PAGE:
The fields of nutrition and software development share a lot of parallels.
Both are notoriously difficult to study: Each person, background, situation, confluence of behaviors and goals have an enormous influence on outcomes.
Reductionist extrapolations, and a rough abuse of correlation versus causation, yield meaty headlines that seldom hold up to scrutiny, the fertile soil laid for the likely “counter-intuitive” reversal some time later.
Simple carbohydrates. Test Driven Development. Private offices. Protein. Antioxidants. Fat. Standing desks. Work hours. Telecommuting. Open plan. Functional programming. Red wine. Omega 3s. Relational databases. Work-life balance. Years of experience. Waterfall. Cubicles. NoSQL. Running. Dependency injection. Cardio. Agile. Service-oriented. Generics. Saturated fats. Squats. Glucose.
The simple-carbohydrate rich Japanese diet clearly works for some mixes of genetics and lifestyles, while being seemingly devastating to others. Functional programming works for some programmers and classes of problems, while being detrimental for others.
Of course there are some things that are of obvious, certain merit.
Keep an ideal weight and stay fit. How you achieve those goals are where the advice gets much more iffy, often made with statements of absolute certainty, but founded on ever morphing and unclear findings of dubious merit. We live in nations of people absolutely obsessed with those goals, very few actually achieving them.
Build software that competently solves problems in an optimized timeframe with minimal defects. How you do that varies dramatically by the project, team members, motivations, and technologies. Many of the teams following whole regimes of seeming best practices with best intentions find themselves eclipsed and out of business by competitors doing none of that.
In both fields, people looking for an approach to provide salvation for their problems become really emotionally invested in the idea, because it simply has to be true. They’ve bound their hopes and goals around it.
The whole Atkins craze, for instance, saw people advocating a dietary approach with such zeal and passion it was irrational, replacing a fanatical rejection of fats that held previously. The idea, it seems, is the more people believe it is universally right, the more real it becomes, the more it will help them out in their own battles. Many have moved on to gluten-obsessed diets.
Test-driven development has similarities. Raucous internet battles over who is right, judging on approach rather than outcomes. Are you a believer, or a Believer?
Your customer doesn’t care. They don’t care how many tests you have. They don’t care how many epics you authored, or that you use Agile development or have loads of code comments or that you work at a standing desk.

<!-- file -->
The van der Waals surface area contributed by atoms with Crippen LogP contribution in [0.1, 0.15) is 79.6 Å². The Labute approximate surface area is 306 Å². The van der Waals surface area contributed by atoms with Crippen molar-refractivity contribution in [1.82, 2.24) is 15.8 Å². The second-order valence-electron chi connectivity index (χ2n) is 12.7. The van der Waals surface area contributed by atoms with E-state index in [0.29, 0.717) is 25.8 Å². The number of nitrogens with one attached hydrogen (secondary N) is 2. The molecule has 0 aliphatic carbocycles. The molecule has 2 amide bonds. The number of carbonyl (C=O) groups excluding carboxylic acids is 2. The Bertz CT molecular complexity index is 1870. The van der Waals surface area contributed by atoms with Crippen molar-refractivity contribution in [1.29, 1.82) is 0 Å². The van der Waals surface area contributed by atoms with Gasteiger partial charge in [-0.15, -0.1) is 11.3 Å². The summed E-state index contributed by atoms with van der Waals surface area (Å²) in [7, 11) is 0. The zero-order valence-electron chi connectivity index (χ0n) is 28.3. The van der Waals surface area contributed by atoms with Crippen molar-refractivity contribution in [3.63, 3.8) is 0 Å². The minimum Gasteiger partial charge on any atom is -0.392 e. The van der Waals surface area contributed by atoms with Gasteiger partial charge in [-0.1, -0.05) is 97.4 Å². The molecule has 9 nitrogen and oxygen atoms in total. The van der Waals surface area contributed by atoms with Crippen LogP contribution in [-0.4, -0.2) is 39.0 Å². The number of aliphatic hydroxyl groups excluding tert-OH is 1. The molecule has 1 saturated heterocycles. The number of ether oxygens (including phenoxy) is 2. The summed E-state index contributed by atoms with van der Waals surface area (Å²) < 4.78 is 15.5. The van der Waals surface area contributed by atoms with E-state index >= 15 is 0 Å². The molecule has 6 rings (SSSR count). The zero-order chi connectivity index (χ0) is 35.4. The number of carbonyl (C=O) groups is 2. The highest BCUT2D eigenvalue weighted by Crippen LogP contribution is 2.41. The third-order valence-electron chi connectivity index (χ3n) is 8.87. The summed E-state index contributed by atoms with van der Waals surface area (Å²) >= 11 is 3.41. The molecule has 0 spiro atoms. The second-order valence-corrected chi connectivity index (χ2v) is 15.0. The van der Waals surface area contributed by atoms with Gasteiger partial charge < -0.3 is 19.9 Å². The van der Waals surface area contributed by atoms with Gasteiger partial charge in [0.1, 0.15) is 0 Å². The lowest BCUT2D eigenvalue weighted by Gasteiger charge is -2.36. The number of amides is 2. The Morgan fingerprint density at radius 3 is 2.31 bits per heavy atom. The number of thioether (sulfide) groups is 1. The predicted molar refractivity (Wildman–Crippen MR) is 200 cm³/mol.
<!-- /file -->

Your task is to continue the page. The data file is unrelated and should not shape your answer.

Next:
They really don’t. If you’ve ever communicated it to them, you might be finding surrogates in the place of the actual outcomes, and that’s a very bad sign.
The person who talks about their goals a lot seldom reaches them, and talk has become a substitute for action1.
Does the software solve a problem? Is it good quality? Was it delivered in a timely and cost-effective timeframe? Is the team reactive to changes that are invariable in the real-world?
The only answers to those questions are yes or no. “No, but…” is simply no.
There are teams with loads of tests and lots of talk about code quality approaches, yet they produce abysmal, low-quality code.
There are teams with big talk about Agile who respond to change at a glacial pace, producing solutions in a slow, inefficient manner (which, as an aside, is one fascinating aspect of this industry. There are teams of armies of developers who deliver a couple of basic web apps in a year and celebrate their accomplishment, evangelizing their approach. Yet they exist in a little pond and have no comprehension or measure to see how their productivity actually measures against competitors).
Throwing in with something doesn’t grant you the desired outcomes by default.
Whatever approaches you choose to pursue should fit your team, the type of software you are building and within what timeframe, and to optimize productivity and minimize defects. And when someone does something using different inputs and thus different choices, compare on the outcomes and not on the approaches.
If one truly believes their propaganda — whether it’s the absolutely importance of generics, the incredible productivity improvements of F# over C#, or the enormous value of TDD — then implement it and eat everyone’s lunch.
Put those practices into play and rule the world.
1 – One of the side projects that I’ve never had the time to pursue, eventually just dropping the whole premise and domain (which was quickly snapped up by someone else), was tewdew. The idea was a social web app that allowed you to post and share goals. Those goals and status updates would remain hidden until your declared deadline, when all would be revealed, and you will have either succeeded, or failed.
The philosophy behind such a tool is that people undermine their own motivations when they reveal their goals early. If you talk about the great new diet and fitness regiment you’re starting, for instance, you’re essentially attempting to cash in on the results at the outset, diminishing the social rewards on success.